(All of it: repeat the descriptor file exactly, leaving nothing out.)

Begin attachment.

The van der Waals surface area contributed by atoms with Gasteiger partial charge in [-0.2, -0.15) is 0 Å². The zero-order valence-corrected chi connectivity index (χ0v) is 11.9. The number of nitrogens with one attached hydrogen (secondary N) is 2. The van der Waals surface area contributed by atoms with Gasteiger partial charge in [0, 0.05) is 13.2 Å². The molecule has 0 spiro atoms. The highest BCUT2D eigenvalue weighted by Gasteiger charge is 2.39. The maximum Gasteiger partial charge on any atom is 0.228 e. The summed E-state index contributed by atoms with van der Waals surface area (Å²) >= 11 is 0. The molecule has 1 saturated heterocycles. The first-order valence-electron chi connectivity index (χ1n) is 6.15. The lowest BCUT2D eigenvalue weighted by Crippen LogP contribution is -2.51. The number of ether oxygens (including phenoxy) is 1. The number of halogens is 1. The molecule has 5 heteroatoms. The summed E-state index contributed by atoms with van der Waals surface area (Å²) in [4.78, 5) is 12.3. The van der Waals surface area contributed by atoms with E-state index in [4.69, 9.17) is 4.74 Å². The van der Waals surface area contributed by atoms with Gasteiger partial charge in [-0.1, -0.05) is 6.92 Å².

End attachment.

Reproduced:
The van der Waals surface area contributed by atoms with Gasteiger partial charge in [-0.2, -0.15) is 0 Å². The zero-order valence-corrected chi connectivity index (χ0v) is 11.9. The number of nitrogens with one attached hydrogen (secondary N) is 2. The van der Waals surface area contributed by atoms with Gasteiger partial charge in [0, 0.05) is 13.2 Å². The molecule has 0 spiro atoms. The highest BCUT2D eigenvalue weighted by Gasteiger charge is 2.39. The maximum Gasteiger partial charge on any atom is 0.228 e. The summed E-state index contributed by atoms with van der Waals surface area (Å²) >= 11 is 0. The molecule has 1 saturated heterocycles. The first-order valence-electron chi connectivity index (χ1n) is 6.15. The lowest BCUT2D eigenvalue weighted by Crippen LogP contribution is -2.51. The number of ether oxygens (including phenoxy) is 1. The number of halogens is 1. The molecule has 5 heteroatoms. The summed E-state index contributed by atoms with van der Waals surface area (Å²) in [4.78, 5) is 12.3. The van der Waals surface area contributed by atoms with E-state index in [4.69, 9.17) is 4.74 Å². The van der Waals surface area contributed by atoms with Gasteiger partial charge in [-0.1, -0.05) is 6.92 Å².